Last year I made up a jam that was very tasty but I mistakenly threw out the recipe - there is no recipe for this fruit so I had to make one up and will have to do so again this year...
@pmurphy what a coincidence, this fruit was on The Beechgrove garden TV program yesterday. As you say an alien looking fruit that you have to take leap of faith to try.
It took my parents years to persuade me, as a child, to try tapioca but, when I did, I loved it! Now, I'm also reluctant to try the "weird purple fruit" of Akebia quinata but, since there is none in my area to tempt me, I'll just have to learn to live with the deprivation. Kind of a relief!
Last chance to do anything outside before the first Autumn storm is supposed to hit so I spent it gathering the last of our Chinese chestnut - which is like trying to pick up a very prickly hedgehog (I definitely don't recommend trying to catch the falling nut clusters!)
Chinese chestnut - the toonie gives you an idea as to the size of the clusters.
Chocolate vine - these fruit are not yet ripe but you can see the size compared to the leaves.
Weeping tree dahlia - this is a 3 year old seed grown plant growing in my covered garden (sorry for the water spots on the lens) and is almost 2.5m tall.
Sun bromeliad - looks like it's finally going to flower (I've had it many years but I moved it this past spring so it obviously didn't like where it was).
The Fascicularia bicolor looks like it already is flowering, isn't it? Those yellow bits are the stamens.
It should have a lot more color, here are a couple more images taken from Davesgarden.com
But maybe this is all I'll get this year...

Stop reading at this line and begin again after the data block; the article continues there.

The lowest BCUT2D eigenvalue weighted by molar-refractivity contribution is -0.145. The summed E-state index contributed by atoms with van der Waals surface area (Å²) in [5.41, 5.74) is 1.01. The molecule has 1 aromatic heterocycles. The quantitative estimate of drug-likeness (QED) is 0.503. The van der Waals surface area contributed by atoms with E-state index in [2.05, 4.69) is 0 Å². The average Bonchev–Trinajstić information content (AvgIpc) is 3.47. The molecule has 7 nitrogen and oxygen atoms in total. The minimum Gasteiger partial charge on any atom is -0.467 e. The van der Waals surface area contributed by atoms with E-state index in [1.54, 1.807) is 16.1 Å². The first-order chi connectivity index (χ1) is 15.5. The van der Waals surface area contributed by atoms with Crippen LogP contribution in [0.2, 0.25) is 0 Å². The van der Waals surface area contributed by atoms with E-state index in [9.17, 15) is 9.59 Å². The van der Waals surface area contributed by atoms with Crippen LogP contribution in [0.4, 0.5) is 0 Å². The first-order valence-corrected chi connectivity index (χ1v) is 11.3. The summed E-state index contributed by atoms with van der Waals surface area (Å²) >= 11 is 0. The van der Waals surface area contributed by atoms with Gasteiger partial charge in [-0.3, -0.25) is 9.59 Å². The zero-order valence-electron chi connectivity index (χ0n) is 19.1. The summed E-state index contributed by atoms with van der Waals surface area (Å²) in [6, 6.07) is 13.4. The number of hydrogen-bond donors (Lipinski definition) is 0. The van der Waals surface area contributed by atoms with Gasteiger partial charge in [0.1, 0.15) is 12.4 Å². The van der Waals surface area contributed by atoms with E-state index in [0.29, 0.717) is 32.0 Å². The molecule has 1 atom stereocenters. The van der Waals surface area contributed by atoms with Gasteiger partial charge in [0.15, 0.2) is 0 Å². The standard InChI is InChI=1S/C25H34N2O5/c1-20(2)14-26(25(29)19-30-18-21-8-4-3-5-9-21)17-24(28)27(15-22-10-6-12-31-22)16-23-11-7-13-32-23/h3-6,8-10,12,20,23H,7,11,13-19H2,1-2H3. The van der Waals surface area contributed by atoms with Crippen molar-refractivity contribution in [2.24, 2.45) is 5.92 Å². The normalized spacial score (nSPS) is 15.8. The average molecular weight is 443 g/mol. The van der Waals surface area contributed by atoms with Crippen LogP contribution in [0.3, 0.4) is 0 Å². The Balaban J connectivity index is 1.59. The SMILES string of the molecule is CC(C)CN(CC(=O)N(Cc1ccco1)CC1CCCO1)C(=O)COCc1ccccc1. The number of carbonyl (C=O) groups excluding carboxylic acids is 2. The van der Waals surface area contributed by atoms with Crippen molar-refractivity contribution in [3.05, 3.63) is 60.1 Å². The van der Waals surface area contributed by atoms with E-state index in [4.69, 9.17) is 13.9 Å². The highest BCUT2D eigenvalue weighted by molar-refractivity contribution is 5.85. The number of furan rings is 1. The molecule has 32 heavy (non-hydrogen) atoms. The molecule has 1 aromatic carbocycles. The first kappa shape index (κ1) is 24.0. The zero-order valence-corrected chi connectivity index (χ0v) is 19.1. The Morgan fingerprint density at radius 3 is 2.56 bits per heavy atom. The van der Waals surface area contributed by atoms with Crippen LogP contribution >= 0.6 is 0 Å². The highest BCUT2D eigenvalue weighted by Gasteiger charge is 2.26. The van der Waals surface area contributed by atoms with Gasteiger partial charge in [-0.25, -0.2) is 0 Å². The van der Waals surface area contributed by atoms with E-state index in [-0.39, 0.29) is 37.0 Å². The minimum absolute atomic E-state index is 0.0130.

Well, the red colour is not the flowers, though I see it gets red on its leaves just before it flowers. The flowers are the group of white bits in the centre, each with their own group of stamens. If there are more flowers, is there more red??
There was a Botany Photo of the Day with a wonderful photo:
That I'm not sure of. I've never seen one actually flowering before and was hoping mine would have more red so at this point I'll just have to watch to see what it does (if not this year then next year).
My mother just sent me some photos of the asters in her gardens; she says they are called "Ball Florist Mix".
I went outside to check on things after several days of wind and heavy rains; a lot more Autumn colors appearing now.
Patio peony 'Moscow'
Bitter orange leaves turning
Bitter orange fruit starting to ripen
To my eye, my garden looks beautiful with so many textures and shades of green. Not much colour though. Here's the last of the season until the hellebores begin to bloom. I would have included a photo of my Colchicums but I accidentally sprayed them with vinegar (intended to kill the liverwort nearby) rather than with Bobbex to protect them from the nasty little wabbits. :-)
1. Symphoricarpos alba (aka, Snowberry) - a bumper crop this year. Funny that no birds fancy the berries.
2. Nerine bowdenii - planted in the wrong spot by the previous owners, this clung to life for many years until I finally rescued it. Now thriving!
3. Sempervivum - you'd think a plant with so many leaves could produce just a few more flowers . . .
Good morning, after waking and seeing Margot's posting about textures and greens, I looked out of my window to see my Cryptomeria Japonica Sekkan Sugi glowing in the very early morning sunshine. So thought it would be nice to share what I saw.
SO many beautiful flowers here that I have never seen, probably because its way too hot for most of them here.
2. Medinilla Gregori Hamballii
3. Birdsnest Fungus
4. Anthurium Red Crystallinum
5. Anthurium veitchii, 'King Anthurium'
6. Costus vargasii 'Raspberry Yogurt'
7. Bilbergia bromeliad